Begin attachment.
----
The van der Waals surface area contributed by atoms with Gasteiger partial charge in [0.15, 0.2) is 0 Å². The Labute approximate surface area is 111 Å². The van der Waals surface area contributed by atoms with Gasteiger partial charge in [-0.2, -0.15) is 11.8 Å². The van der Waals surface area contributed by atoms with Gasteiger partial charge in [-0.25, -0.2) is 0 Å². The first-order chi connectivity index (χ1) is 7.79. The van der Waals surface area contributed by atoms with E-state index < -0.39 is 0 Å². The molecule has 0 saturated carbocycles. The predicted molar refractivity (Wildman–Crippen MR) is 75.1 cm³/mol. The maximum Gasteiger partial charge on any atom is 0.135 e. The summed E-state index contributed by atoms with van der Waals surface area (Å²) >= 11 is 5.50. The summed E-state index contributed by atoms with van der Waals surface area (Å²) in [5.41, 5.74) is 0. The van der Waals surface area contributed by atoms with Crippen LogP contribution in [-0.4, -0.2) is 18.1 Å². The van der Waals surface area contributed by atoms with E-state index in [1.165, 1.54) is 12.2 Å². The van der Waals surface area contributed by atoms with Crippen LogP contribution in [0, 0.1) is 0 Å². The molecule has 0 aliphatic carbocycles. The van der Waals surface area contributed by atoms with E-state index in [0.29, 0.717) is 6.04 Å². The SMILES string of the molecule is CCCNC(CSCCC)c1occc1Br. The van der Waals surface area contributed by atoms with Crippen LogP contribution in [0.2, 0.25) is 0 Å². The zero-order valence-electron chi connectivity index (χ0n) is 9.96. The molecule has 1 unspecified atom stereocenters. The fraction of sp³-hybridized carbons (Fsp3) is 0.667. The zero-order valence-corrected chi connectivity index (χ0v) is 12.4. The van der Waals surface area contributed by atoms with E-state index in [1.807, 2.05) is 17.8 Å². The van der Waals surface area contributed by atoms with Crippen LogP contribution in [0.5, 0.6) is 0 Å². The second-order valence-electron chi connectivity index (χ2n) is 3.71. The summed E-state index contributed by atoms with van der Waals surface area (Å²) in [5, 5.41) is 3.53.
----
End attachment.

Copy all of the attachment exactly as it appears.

The van der Waals surface area contributed by atoms with Gasteiger partial charge in [0.15, 0.2) is 0 Å². The Labute approximate surface area is 111 Å². The van der Waals surface area contributed by atoms with Gasteiger partial charge in [-0.2, -0.15) is 11.8 Å². The van der Waals surface area contributed by atoms with Gasteiger partial charge in [-0.25, -0.2) is 0 Å². The first-order chi connectivity index (χ1) is 7.79. The van der Waals surface area contributed by atoms with E-state index < -0.39 is 0 Å². The molecule has 0 saturated carbocycles. The predicted molar refractivity (Wildman–Crippen MR) is 75.1 cm³/mol. The maximum Gasteiger partial charge on any atom is 0.135 e. The summed E-state index contributed by atoms with van der Waals surface area (Å²) >= 11 is 5.50. The summed E-state index contributed by atoms with van der Waals surface area (Å²) in [5.41, 5.74) is 0. The van der Waals surface area contributed by atoms with Crippen LogP contribution in [-0.4, -0.2) is 18.1 Å². The van der Waals surface area contributed by atoms with E-state index in [1.165, 1.54) is 12.2 Å². The van der Waals surface area contributed by atoms with Crippen LogP contribution in [0, 0.1) is 0 Å². The molecule has 0 aliphatic carbocycles. The van der Waals surface area contributed by atoms with E-state index in [0.29, 0.717) is 6.04 Å². The SMILES string of the molecule is CCCNC(CSCCC)c1occc1Br. The van der Waals surface area contributed by atoms with Crippen LogP contribution in [0.2, 0.25) is 0 Å². The zero-order valence-electron chi connectivity index (χ0n) is 9.96. The molecule has 1 unspecified atom stereocenters. The fraction of sp³-hybridized carbons (Fsp3) is 0.667. The zero-order valence-corrected chi connectivity index (χ0v) is 12.4. The van der Waals surface area contributed by atoms with E-state index in [1.807, 2.05) is 17.8 Å². The van der Waals surface area contributed by atoms with Crippen LogP contribution in [0.5, 0.6) is 0 Å². The second-order valence-electron chi connectivity index (χ2n) is 3.71. The summed E-state index contributed by atoms with van der Waals surface area (Å²) in [5, 5.41) is 3.53.